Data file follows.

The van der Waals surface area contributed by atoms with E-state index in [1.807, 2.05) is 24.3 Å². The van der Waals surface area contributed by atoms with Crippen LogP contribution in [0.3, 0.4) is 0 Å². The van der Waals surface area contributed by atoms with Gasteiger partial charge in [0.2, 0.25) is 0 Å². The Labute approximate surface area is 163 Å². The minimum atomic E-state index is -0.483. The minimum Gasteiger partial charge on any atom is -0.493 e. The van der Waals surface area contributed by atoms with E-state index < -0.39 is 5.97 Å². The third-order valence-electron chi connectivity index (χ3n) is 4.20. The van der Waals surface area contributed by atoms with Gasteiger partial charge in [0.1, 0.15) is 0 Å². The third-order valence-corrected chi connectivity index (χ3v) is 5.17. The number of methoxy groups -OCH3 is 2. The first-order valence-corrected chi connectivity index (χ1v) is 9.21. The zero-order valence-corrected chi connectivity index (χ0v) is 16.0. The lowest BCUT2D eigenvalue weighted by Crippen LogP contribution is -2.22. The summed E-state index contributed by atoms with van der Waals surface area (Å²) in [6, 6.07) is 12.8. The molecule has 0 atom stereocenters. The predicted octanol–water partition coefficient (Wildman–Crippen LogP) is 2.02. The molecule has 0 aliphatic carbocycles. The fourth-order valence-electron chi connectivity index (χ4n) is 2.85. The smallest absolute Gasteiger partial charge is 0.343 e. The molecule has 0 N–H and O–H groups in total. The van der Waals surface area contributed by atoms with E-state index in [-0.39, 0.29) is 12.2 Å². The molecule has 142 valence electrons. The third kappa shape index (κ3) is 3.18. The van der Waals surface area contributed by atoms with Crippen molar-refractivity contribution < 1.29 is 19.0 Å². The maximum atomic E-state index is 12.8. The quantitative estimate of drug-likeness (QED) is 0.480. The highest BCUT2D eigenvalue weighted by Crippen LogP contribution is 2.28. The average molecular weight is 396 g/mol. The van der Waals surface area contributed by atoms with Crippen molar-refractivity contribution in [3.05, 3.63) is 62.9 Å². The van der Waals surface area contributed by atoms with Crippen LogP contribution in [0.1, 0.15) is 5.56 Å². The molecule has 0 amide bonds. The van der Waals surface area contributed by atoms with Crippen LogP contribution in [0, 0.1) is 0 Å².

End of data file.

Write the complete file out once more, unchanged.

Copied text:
The van der Waals surface area contributed by atoms with E-state index in [1.807, 2.05) is 24.3 Å². The van der Waals surface area contributed by atoms with Crippen LogP contribution in [0.3, 0.4) is 0 Å². The van der Waals surface area contributed by atoms with Gasteiger partial charge in [0.2, 0.25) is 0 Å². The Labute approximate surface area is 163 Å². The minimum atomic E-state index is -0.483. The minimum Gasteiger partial charge on any atom is -0.493 e. The van der Waals surface area contributed by atoms with E-state index < -0.39 is 5.97 Å². The third-order valence-electron chi connectivity index (χ3n) is 4.20. The van der Waals surface area contributed by atoms with Gasteiger partial charge in [0.1, 0.15) is 0 Å². The third-order valence-corrected chi connectivity index (χ3v) is 5.17. The number of methoxy groups -OCH3 is 2. The first-order valence-corrected chi connectivity index (χ1v) is 9.21. The zero-order valence-corrected chi connectivity index (χ0v) is 16.0. The lowest BCUT2D eigenvalue weighted by Crippen LogP contribution is -2.22. The summed E-state index contributed by atoms with van der Waals surface area (Å²) in [6, 6.07) is 12.8. The molecule has 0 atom stereocenters. The predicted octanol–water partition coefficient (Wildman–Crippen LogP) is 2.02. The molecule has 0 aliphatic carbocycles. The fourth-order valence-electron chi connectivity index (χ4n) is 2.85. The smallest absolute Gasteiger partial charge is 0.343 e. The molecule has 0 N–H and O–H groups in total. The van der Waals surface area contributed by atoms with E-state index in [-0.39, 0.29) is 12.2 Å². The molecule has 142 valence electrons. The third kappa shape index (κ3) is 3.18. The van der Waals surface area contributed by atoms with Crippen molar-refractivity contribution < 1.29 is 19.0 Å². The maximum atomic E-state index is 12.8. The quantitative estimate of drug-likeness (QED) is 0.480. The highest BCUT2D eigenvalue weighted by Crippen LogP contribution is 2.28. The average molecular weight is 396 g/mol. The van der Waals surface area contributed by atoms with Crippen molar-refractivity contribution in [3.05, 3.63) is 62.9 Å². The van der Waals surface area contributed by atoms with Crippen LogP contribution in [0.1, 0.15) is 5.56 Å². The molecule has 0 amide bonds. The van der Waals surface area contributed by atoms with Crippen LogP contribution in [0, 0.1) is 0 Å².